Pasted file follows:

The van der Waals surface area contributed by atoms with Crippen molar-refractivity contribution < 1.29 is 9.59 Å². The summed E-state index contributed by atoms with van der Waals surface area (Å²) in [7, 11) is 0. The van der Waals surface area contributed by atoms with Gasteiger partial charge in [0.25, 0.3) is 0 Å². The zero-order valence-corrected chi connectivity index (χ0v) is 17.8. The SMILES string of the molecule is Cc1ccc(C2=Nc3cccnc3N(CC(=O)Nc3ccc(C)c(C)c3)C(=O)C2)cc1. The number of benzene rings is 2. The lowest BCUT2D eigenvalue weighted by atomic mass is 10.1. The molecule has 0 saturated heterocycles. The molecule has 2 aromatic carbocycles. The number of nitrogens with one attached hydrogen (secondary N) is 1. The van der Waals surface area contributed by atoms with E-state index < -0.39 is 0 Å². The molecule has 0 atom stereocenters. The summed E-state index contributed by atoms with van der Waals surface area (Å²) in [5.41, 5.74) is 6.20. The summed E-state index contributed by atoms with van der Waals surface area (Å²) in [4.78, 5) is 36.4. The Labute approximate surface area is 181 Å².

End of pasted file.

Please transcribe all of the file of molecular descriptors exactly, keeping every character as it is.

The van der Waals surface area contributed by atoms with Crippen molar-refractivity contribution < 1.29 is 9.59 Å². The summed E-state index contributed by atoms with van der Waals surface area (Å²) in [7, 11) is 0. The van der Waals surface area contributed by atoms with Gasteiger partial charge in [0.25, 0.3) is 0 Å². The zero-order valence-corrected chi connectivity index (χ0v) is 17.8. The SMILES string of the molecule is Cc1ccc(C2=Nc3cccnc3N(CC(=O)Nc3ccc(C)c(C)c3)C(=O)C2)cc1. The number of benzene rings is 2. The lowest BCUT2D eigenvalue weighted by atomic mass is 10.1. The molecule has 0 saturated heterocycles. The molecule has 2 aromatic carbocycles. The number of nitrogens with one attached hydrogen (secondary N) is 1. The van der Waals surface area contributed by atoms with E-state index < -0.39 is 0 Å². The molecule has 0 atom stereocenters. The summed E-state index contributed by atoms with van der Waals surface area (Å²) in [5.41, 5.74) is 6.20. The summed E-state index contributed by atoms with van der Waals surface area (Å²) in [4.78, 5) is 36.4. The Labute approximate surface area is 181 Å².